QuickTime the culprit in Mac hack; Windows may also be at risk

Safari, Firefox, IE all vulnerable if QuickTime is installed, say researchers

The vulnerability that put $10,000 into the pocket of a New Yorker last Friday during a Mac hacking contest is in Apple Inc.'s QuickTime media player, researchers said today.

The contest, held at the CanSecWest security conference in Vancouver last week, pitted a pair of MacBook Pro notebooks, each with all currently-available security patches installed, against all comers. The battle was won by Dino Dai Zovi, who forwarded a URL containing an exploit to a friend attending the conference, Shane Macaulay. Dai Zovi took the $10,000 prize offered by TippingPoint's Zero Day Initiative, while Macaulay got a MacBook Pro.

On Friday, Sean Comeau, one of the CanSecWest organizers, said the bug was in Safari, the Apple browser bundled with Mac OS X. But Monday, researchers at Matasano Security LLC, a New York-based consultancy, said the flaw is actually in QuickTime. Dai Zovi is a former Matasano researcher.

"Dino's finding targets Java handling in QuickTime," said Matasano researcher Thomas Ptacek on the group's blog. "Any Java-enabled browser is a viable attack vector, if QuickTime is installed. Apple's vulnerable code ships by default on Mac OS X (obviously) and is extremely popular on Windows, where this code introduces a third-party vulnerability."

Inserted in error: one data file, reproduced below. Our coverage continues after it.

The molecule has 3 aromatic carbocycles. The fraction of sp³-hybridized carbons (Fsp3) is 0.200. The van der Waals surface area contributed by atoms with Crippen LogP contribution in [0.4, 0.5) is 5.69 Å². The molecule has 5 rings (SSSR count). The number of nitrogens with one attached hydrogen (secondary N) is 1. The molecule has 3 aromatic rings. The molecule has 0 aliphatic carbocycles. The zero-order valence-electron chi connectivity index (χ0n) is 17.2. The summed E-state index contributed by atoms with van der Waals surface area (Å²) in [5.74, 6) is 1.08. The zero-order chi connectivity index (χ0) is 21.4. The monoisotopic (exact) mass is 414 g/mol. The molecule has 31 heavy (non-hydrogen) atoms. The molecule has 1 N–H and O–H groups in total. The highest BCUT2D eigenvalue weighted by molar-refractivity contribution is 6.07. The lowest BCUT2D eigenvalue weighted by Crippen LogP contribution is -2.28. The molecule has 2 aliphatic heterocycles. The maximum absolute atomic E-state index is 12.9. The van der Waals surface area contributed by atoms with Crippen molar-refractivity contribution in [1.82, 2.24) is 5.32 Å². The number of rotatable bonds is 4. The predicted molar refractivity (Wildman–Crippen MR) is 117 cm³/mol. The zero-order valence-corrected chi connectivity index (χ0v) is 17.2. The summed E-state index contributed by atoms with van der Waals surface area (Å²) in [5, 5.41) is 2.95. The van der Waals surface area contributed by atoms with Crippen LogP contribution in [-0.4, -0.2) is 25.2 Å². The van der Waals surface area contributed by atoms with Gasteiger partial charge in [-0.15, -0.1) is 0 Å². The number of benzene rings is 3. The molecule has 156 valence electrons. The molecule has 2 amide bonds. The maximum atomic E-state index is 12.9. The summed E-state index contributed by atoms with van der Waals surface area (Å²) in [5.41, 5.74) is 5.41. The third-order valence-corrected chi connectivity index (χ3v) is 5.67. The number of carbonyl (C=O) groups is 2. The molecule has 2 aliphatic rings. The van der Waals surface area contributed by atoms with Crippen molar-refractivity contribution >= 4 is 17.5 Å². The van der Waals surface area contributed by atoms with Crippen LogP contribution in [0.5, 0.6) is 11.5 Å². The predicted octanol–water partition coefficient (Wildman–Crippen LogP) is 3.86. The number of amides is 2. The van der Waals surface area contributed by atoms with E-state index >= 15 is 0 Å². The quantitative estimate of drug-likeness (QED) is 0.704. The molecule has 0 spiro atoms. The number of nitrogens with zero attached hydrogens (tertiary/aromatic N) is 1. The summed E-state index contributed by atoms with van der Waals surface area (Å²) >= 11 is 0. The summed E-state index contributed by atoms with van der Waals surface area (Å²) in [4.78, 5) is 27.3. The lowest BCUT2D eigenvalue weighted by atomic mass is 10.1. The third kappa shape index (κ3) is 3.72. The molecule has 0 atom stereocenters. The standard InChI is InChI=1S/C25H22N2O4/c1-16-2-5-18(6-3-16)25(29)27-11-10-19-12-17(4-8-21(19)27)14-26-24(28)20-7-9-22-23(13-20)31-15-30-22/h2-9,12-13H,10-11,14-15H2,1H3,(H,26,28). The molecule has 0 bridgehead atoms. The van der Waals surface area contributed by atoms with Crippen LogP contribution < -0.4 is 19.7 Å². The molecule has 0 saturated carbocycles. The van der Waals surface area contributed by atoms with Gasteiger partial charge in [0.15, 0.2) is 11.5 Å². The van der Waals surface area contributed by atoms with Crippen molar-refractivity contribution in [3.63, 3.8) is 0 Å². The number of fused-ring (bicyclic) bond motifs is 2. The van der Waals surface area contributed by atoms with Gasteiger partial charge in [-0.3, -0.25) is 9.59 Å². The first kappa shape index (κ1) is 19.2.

Ptacek confirmed that both Safari and Mozilla Corp.'s Firefox can be exploited through the new QuickTime bug. Matasano also said it assumes that Firefox is vulnerable on Windows PCs if QuickTime's plug-in is installed. If, as the group said, any Java-enabled browser can be exploited if QuickTime is installed, that would also place Microsoft's Internet Explorer users in the at-risk group.

"Disabling Java stops the vulnerability," Ptacek said.

As with many other exploits, this requires that the user be tricked into visiting a Web site containing the malicious Java code. Dai Zovi took home the prize money the second day of the contest, when previously-determined rules went into effect that counted an exploit that required some action on the part of the user, such as clicking on a link in an e-mail.

QuickTime is no stranger to vulnerabilities. It was last patched mid-March. Before that, it was updated in January to fix a flaw disclosed by the Month of Apple Bugs project.

Apple did not respond to a request for comment.

Copyright © 2007 IDG Communications, Inc.

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